On Monday, Cohen is on the stand—more important testimony that we will not see. There’s also a chance, albeit a small one, that Trump himself will eventually testify in the New York trial. If he does, the American people will not be able to witness some of the most significant trial testimony given in our lifetimes. And if he does not testify, cameras would be the only way for us to see Trump’s true reaction to the case being presented against him. Instead, the lack of cameras has catalyzed a lopsided spin cycle outside the courtroom. Trump leaves the courtroom each day, where the reporters waiting outside for him do have cameras, and he characterizes the proceedings in a gravely slanted way, which then gets broadcast on cable news. The lawyers for the prosecution cannot publicly grandstand like this; rules of prosecutorial ethics require them to make their arguments inside the courtroom, not outside of it. The result is a structural asymmetry, which isn’t just confined to the two sides of the court case. The characters appearing on the witness stand, from Daniels to Cohen, are all subject to innuendo and character attacks, with the public unable to fact-check how these individuals are portrayed by the media. The same goes for the Supreme Court. Don’t believe what I said about Justice Barrett’s facial expression during oral arguments? Tough luck, you can’t go back and check the video, because there isn’t one.

Even if one accepts these rules for a normal trial, you’d think that there’d be an exception for ones that are so clearly in the public interest. Trump is not just a former President but a candidate for President, and twenty-four per cent of Republicans say they would not vote for him if he were convicted of a felony by a jury. The immunity case, too, is of grave concern to the public, as the Justices are essentially deciding whether Trump’s other trials should move forward. The risk is of a double darkness—that a Supreme Court the American public cannot see will render a decision preventing Americans from even hearing the rest of evidence against Trump, by stopping his trials from taking place altogether.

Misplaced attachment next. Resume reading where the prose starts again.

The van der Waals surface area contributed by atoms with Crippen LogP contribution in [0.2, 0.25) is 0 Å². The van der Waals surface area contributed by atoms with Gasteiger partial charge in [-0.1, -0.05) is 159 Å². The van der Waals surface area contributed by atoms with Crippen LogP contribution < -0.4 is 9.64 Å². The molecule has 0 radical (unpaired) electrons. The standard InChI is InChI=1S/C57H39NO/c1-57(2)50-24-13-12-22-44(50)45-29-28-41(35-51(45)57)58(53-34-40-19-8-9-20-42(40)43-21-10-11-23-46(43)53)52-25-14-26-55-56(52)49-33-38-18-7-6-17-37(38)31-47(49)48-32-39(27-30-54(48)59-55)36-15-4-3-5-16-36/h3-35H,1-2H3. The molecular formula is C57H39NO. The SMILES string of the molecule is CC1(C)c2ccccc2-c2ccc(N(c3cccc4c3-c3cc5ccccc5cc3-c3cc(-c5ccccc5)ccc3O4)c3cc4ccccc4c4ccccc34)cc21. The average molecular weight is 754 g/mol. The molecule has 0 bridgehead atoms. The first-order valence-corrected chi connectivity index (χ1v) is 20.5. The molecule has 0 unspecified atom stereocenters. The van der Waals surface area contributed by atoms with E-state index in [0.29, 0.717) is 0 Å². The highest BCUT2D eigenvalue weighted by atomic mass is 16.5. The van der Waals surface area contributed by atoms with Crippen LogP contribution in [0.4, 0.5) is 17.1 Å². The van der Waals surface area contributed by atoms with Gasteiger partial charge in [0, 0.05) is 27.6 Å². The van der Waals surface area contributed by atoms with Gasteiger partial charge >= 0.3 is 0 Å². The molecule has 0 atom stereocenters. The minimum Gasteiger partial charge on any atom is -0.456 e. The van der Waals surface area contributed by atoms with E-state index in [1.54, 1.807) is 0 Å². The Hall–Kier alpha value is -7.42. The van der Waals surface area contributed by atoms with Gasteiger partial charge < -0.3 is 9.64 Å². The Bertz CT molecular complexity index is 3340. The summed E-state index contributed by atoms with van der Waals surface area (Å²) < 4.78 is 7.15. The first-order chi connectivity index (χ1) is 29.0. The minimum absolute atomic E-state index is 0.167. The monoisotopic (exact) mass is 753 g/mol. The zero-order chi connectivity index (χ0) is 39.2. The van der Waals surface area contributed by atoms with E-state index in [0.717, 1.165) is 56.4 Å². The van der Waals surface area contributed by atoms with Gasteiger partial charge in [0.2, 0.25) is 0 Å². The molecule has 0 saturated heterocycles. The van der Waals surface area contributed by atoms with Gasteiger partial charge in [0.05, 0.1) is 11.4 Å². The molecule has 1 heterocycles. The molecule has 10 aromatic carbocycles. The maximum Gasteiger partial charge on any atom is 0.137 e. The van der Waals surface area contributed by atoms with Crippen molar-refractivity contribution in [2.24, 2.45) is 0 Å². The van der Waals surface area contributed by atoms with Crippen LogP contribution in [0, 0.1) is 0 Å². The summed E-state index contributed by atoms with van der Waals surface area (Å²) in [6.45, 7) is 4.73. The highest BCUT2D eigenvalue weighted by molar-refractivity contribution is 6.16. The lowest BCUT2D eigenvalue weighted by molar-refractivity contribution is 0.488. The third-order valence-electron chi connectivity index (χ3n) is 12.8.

What possible rationale can there be for having a courtroom placed out of view of the people who paid for it? To be sure, confidentiality is sometimes required, from the Constitutional Convention of 1787 to the modern-day jury room. But courtroom proceedings are, by their nature, meant to be transparent, centered on a fact-gathering and argumentation process. Expecting cameras in the courtroom is not unlike expecting body cameras to be worn by police officers, who, like judges, are sworn to uphold the rule of law.

Some fear that courtroom cameras will prompt witnesses to be intimidated and scared. I understand this concern; indeed, I once shared it. From 2020 to 2023, I was privileged to serve as special prosecutor in one of the most high-profile trials in modern history, the trial of Derek Chauvin for the murder of George Floyd. Up until this case, Minnesota had never televised a criminal trial. As prosecutors in the case, and in accordance with Minnesota law and practice, we requested that cameras be forbidden. We feared, in particular, for the safety and comfort of a seventeen-year-old witness, who had taken the video of Floyd’s murder.

The judge, fortunately, overruled us. Americans were able to see, with their own eyes, what happened in that courtroom. They could see the evidence that both sides were able to muster, examine Chauvin’s demeanor in court, and assess the credibility of the on-the-scene witnesses and medical experts. The result was public confidence in the outcome of the trial. When Chauvin was ultimately convicted, there were no mass riots or protests, despite speculation beforehand that either outcome would result in unrest. The trial underscored the importance of courtroom cameras, just as the initial video of Floyd’s murder, recorded by that young witness, was critical in drawing public attention to the incident in the first place.